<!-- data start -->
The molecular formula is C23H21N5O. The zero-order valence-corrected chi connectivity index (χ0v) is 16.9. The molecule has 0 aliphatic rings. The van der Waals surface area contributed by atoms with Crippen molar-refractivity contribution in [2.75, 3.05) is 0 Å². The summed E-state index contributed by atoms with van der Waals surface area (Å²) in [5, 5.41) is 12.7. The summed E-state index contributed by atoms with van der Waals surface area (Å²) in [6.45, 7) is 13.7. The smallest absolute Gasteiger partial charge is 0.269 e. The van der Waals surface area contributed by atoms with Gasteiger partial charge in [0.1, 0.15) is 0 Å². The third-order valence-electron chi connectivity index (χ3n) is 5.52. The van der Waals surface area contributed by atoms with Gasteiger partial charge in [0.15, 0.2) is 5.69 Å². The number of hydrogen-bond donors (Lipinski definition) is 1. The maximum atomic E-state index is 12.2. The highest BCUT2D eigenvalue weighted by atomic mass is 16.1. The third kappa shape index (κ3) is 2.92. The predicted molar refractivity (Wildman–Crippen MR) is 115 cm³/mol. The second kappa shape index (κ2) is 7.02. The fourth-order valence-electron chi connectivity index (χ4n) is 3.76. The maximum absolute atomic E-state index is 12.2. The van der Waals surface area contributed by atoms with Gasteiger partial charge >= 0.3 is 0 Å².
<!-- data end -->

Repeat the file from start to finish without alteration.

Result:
The molecular formula is C23H21N5O. The zero-order valence-corrected chi connectivity index (χ0v) is 16.9. The molecule has 0 aliphatic rings. The van der Waals surface area contributed by atoms with Crippen molar-refractivity contribution in [2.75, 3.05) is 0 Å². The summed E-state index contributed by atoms with van der Waals surface area (Å²) in [5, 5.41) is 12.7. The summed E-state index contributed by atoms with van der Waals surface area (Å²) in [6.45, 7) is 13.7. The smallest absolute Gasteiger partial charge is 0.269 e. The van der Waals surface area contributed by atoms with Gasteiger partial charge in [0.1, 0.15) is 0 Å². The third-order valence-electron chi connectivity index (χ3n) is 5.52. The van der Waals surface area contributed by atoms with Gasteiger partial charge in [0.15, 0.2) is 5.69 Å². The number of hydrogen-bond donors (Lipinski definition) is 1. The maximum atomic E-state index is 12.2. The highest BCUT2D eigenvalue weighted by atomic mass is 16.1. The third kappa shape index (κ3) is 2.92. The predicted molar refractivity (Wildman–Crippen MR) is 115 cm³/mol. The second kappa shape index (κ2) is 7.02. The fourth-order valence-electron chi connectivity index (χ4n) is 3.76. The maximum absolute atomic E-state index is 12.2. The van der Waals surface area contributed by atoms with Gasteiger partial charge >= 0.3 is 0 Å².